At first we thought it was funny when the doctor said, “Fatigue. That’s a tough one. At 75-years-young, your chronic conditions are catching up with you, sapping your energy.”
That was the end of exploring the presenting problem at my husband’s twice a year primary care visit.
On the way out to the parking lot, we said we’d like to be bugs on the wall when, 25 years from now, someone says that to our 50-ish year-old doctor.
Twenty-four hours later, the physician’s response to my husband’s question no longer amused us. Nothing happened during that brief visit that would shed light on the issue. Possibly nothing was missed by our doctor, but possibly something was.
Fatigue was not an invitation to limitless lab tests. Fatigue was an invitation to think about the patient’s history and some probabilities.
So, what chronic conditions excuse his fatigue?
His blood pressure, lipids and other vital signs would be the envy of a 40 year-old. His weight is within bounds, he doesn’t snore, but he is sleeping at least 10 hours/day. He has mild diabetes so well-controlled without medications it may not be diabetes. Thyroid disease is common with diabetes and is very prevalent in our part of the country. Perhaps thyroid testing is in order since it hasn’t ever been done before?
He has bone marrow dysfunction, monitored by a hematologist for the past two years. Do we need to move my husband’s appointment so he is seen sooner?
This is a sore point, but also instructive, at least to us. For twenty years, my husband took two medications, needed at the time, but never re-evaluated. Our primary care physician wrote prescriptions for these drugs for at least 8 years without the FDA-recommended bloodwork.
Our failure was not requesting monitoring or assessing whether these drugs were still needed.
Two years ago, a physician assistant at our primary care doctor”s office ordered a CBC to check out my husband’s fatigue and easy bruising when we made a sick call. The CBC results led us to the hematologist who told us that both of my husband’s medications can cause bone marrow depression. At the initial visit, my husband’s levels were close to necessitating a bone marrow biopsy and transfusions.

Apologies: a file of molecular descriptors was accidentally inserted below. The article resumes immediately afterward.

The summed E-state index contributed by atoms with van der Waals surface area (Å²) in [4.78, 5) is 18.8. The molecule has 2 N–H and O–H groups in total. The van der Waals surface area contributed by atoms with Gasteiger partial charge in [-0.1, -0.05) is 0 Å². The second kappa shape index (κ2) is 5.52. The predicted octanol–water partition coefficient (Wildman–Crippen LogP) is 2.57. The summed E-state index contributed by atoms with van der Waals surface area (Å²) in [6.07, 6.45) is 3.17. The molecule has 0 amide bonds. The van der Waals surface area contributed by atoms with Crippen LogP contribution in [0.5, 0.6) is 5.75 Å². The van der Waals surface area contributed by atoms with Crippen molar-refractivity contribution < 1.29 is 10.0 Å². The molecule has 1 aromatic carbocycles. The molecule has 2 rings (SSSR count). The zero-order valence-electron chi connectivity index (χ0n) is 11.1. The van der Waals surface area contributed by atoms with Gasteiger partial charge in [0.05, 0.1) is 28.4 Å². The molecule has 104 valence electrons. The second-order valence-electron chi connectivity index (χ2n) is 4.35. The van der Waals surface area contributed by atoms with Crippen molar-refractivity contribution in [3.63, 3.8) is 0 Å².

Furthermore, although my husband’s prescriptions might be responsible for his concerning lab results, there was no way to tell if in fact they were responsible unless he went off the drugs.
We got rid of the easier one first: a slow taper with no repercussions other than some uncomfortable nights. The next hematology appointment revealed a slight, but definite change for the better, sufficient to take a bone marrow biopsy off the table.
But, still far from okay.
The second medication has a notorious withdrawal profile. We began a very gradual taper.
More improvement. No repercussions. Two years later, we were at a half dose, probably below a clinical level, but certainly not below side effect level.
We did tell our primary care doctor that this medication, the only medication my husband is taking, possibly was doing more harm than good. He did not argue with the plan to eliminate it entirely.
It may take 6-12 months for us to do it. Periodic visits to the hematologist will be our safety net.
We are not physicians. We won’t know for months how much energy this man will have once he is off a medication we all agree is no longer needed.
We don’t know if his bone marrow changes will be reversed. We don’t know if there are other causes for these abnormalities, but we do know that other causes are difficult to detect as long as he is still on that medication.
Yes, we realize that we all die at some point. But we also know that older Americans tend to spend more years in poor health than older people in many other countries.
We do know we want to live as well as we can even if we are 75-years-old.
We would like our doctors to want this for us, too.
What does the doctor’s response to a 75 year-old’s question say about this doctor’s attitude toward his older patients?
And a note for patients of any age. Remember to ask whether you really need to be taking drugs that were prescribed for good reason at the time, but which may not be needed now.
Martha Deed is a retired psychologist and author of The Last Collaboration.